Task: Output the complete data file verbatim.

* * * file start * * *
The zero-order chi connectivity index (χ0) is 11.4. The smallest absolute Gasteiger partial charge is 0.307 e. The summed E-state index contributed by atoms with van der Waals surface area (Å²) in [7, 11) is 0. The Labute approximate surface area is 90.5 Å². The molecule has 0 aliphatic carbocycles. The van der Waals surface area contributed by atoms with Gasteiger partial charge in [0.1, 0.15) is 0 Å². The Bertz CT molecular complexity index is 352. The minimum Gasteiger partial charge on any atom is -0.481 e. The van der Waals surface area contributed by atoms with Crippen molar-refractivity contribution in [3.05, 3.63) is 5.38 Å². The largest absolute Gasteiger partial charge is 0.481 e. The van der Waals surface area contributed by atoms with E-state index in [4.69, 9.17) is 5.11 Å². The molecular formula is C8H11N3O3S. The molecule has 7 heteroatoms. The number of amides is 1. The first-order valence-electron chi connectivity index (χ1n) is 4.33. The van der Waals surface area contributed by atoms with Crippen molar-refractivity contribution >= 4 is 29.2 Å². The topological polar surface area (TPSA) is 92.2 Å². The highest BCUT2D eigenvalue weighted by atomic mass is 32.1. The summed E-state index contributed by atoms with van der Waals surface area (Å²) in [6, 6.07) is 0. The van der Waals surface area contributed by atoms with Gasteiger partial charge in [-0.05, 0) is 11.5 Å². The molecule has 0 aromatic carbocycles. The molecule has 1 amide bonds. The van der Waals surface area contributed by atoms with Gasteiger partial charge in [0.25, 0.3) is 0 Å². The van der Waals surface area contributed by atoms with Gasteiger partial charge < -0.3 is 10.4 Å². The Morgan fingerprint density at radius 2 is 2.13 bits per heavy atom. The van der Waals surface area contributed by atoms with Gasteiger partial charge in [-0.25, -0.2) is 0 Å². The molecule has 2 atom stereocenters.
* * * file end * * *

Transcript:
The zero-order chi connectivity index (χ0) is 11.4. The smallest absolute Gasteiger partial charge is 0.307 e. The summed E-state index contributed by atoms with van der Waals surface area (Å²) in [7, 11) is 0. The Labute approximate surface area is 90.5 Å². The molecule has 0 aliphatic carbocycles. The van der Waals surface area contributed by atoms with Gasteiger partial charge in [0.1, 0.15) is 0 Å². The Bertz CT molecular complexity index is 352. The minimum Gasteiger partial charge on any atom is -0.481 e. The van der Waals surface area contributed by atoms with Crippen molar-refractivity contribution in [3.05, 3.63) is 5.38 Å². The largest absolute Gasteiger partial charge is 0.481 e. The van der Waals surface area contributed by atoms with E-state index in [4.69, 9.17) is 5.11 Å². The molecular formula is C8H11N3O3S. The molecule has 7 heteroatoms. The number of amides is 1. The first-order valence-electron chi connectivity index (χ1n) is 4.33. The van der Waals surface area contributed by atoms with Crippen molar-refractivity contribution >= 4 is 29.2 Å². The topological polar surface area (TPSA) is 92.2 Å². The highest BCUT2D eigenvalue weighted by atomic mass is 32.1. The summed E-state index contributed by atoms with van der Waals surface area (Å²) in [6, 6.07) is 0. The van der Waals surface area contributed by atoms with Gasteiger partial charge in [-0.05, 0) is 11.5 Å². The molecule has 0 aromatic carbocycles. The molecule has 1 amide bonds. The van der Waals surface area contributed by atoms with Gasteiger partial charge in [0.25, 0.3) is 0 Å². The van der Waals surface area contributed by atoms with Gasteiger partial charge < -0.3 is 10.4 Å². The Morgan fingerprint density at radius 2 is 2.13 bits per heavy atom. The van der Waals surface area contributed by atoms with Gasteiger partial charge in [-0.25, -0.2) is 0 Å². The molecule has 2 atom stereocenters.